Written over a period of almost 20 years, Marcel Proust’s In Search of Lost Time (1913-1927) is a masterpiece of unprecedented style and significance. Defying novelistic definitions of plot, character, and form, In Search of Lost Time focuses instead on depicting the formation of experience and memory through a multiplicity of evolving and interweaving perspectives. Thus, rather than being portrayed as a linear, cohesive narrative, life becomes a quiet, contemplative act which is constantly tied up with the past through the evocative power of memory, an idea beautifully rendered in Proust’s thoughtful, expressive prose.
Indiana, George Sand (1831)
Written by George Sand, the pseudonym of female writer Amantine Aurore Dupin, Indiana (1831) acts out many of the 19th century’s novelistic conventions, including its themes of love and adultery, yet through the framework of a female perspective. The protagonist Indiana is frustrated and unsatisfied in her loveless marriage, and longs for romantic fulfillment; her struggles between her desires and the strict social rules which govern her life form the basis of the drama. Through her protagonist, Sand critiques women’s unequal social position and their dependence on male support at the price of personal happiness.
Madame Bovary, Gustave Flaubert (1856)
The eponymous character of Gustave Flaubert’s Madame Bovary (1856) is one of modern literature’s most complex and tragic female protagonists. Beautiful and charming, Emma Bovary sees the world through a veil of romantic novels and fanciful sensibilities, which is constantly at odds with her dull, provincial life and her marriage to the gauche yet well-meaning Charles Bovary. Emma’s constant search for beauty and luxury leads her into debt, adultery, and ruin, and her struggles to separate her romanticised ideals with the reality of country life are masterfully depicted in detailed, sympathetic prose.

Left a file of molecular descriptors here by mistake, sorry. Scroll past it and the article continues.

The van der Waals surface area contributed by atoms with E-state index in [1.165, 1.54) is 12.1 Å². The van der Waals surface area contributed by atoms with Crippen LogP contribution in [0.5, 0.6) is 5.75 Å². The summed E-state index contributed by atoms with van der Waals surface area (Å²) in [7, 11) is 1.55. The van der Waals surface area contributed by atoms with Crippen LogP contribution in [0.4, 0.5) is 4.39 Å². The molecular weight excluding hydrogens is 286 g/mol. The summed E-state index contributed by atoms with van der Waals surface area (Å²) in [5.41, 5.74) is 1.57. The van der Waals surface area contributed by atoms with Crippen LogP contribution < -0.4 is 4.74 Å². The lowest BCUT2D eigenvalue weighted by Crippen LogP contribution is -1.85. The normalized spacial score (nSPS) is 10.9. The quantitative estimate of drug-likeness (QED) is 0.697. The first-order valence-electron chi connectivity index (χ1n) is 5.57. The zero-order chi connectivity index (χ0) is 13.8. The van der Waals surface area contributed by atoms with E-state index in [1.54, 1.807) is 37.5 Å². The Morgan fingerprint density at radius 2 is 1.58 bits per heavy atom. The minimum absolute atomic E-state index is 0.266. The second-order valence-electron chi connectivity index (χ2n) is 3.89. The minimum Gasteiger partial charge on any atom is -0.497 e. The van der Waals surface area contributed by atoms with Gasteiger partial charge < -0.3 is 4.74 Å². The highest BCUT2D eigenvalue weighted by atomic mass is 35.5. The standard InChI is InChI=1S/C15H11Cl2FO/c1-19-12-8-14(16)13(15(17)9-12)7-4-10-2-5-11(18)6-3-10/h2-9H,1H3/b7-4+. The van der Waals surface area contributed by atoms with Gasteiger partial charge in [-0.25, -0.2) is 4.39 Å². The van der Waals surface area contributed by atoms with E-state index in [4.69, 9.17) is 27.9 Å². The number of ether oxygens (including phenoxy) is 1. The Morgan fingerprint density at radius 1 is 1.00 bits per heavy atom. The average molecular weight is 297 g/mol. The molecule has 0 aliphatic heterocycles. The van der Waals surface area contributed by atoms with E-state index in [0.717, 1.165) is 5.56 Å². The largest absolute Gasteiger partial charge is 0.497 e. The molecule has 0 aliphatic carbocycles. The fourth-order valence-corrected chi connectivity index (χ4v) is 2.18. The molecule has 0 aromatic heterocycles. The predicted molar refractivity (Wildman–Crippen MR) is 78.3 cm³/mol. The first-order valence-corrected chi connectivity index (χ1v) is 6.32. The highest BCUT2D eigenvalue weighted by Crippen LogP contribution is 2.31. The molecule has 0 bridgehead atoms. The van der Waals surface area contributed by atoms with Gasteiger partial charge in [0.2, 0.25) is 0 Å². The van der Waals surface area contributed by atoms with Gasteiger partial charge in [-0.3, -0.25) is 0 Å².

Journey to the Center of the Earth, Jules Verne (1864)
As the science-fiction and fantasy market becomes increasingly dominated by English-language works, it is perhaps easy to forget its distinctly European roots. A true classic, Journey to the Center of the Earth (1864) tells the story of German professor Otto Lidenbrock who finds a strange code in a manuscript telling of volcanic tunnels which lead down to the centre of the Earth. Setting off in exploration, Lidenbrock encounters strange prehistoric beasts and natural hazards in his search for the Earth’s core. Thrilling and brave even to this day, Verne’s extraordinary novel is testament to the power of the imagination and the period’s fascination with scientific progress.
The Masterpiece, Émile Zola (1886)
As the art world flourished in 19th century France, so did literary works surrounding the lives of artists and their muses. The author of The Masterpiece (1886), Émile Zola, was close friends with many of the great artists of the time, including Édouard Manet and Paul Cézanne; inspired by both their lives and works, Zola depicts in The Masterpiece an accurate depiction of the life of the artist in 19th century France, and the tension between artist and society, as art became more and more part of the public sphere and open to judgement and commodification.
Les Misérables, Victor Hugo (1862)
Fondly referred to as “The Brick” and “Les Mis” by its fans, Les Misérables (1862) remains one of the longest literary works ever written. Although a daunting undertaking, Les Misérables is essential reading for its richness of style, its wealth of complex characters, and its epic plot intersecting with some of 19th century France’s most important historical moments. Focusing on “les misérables” – the poor, the desperate and the abandoned – Hugo nevertheless depicts through his masterpiece the power of redemption and human kindness, creating an extraordinary work of empathy.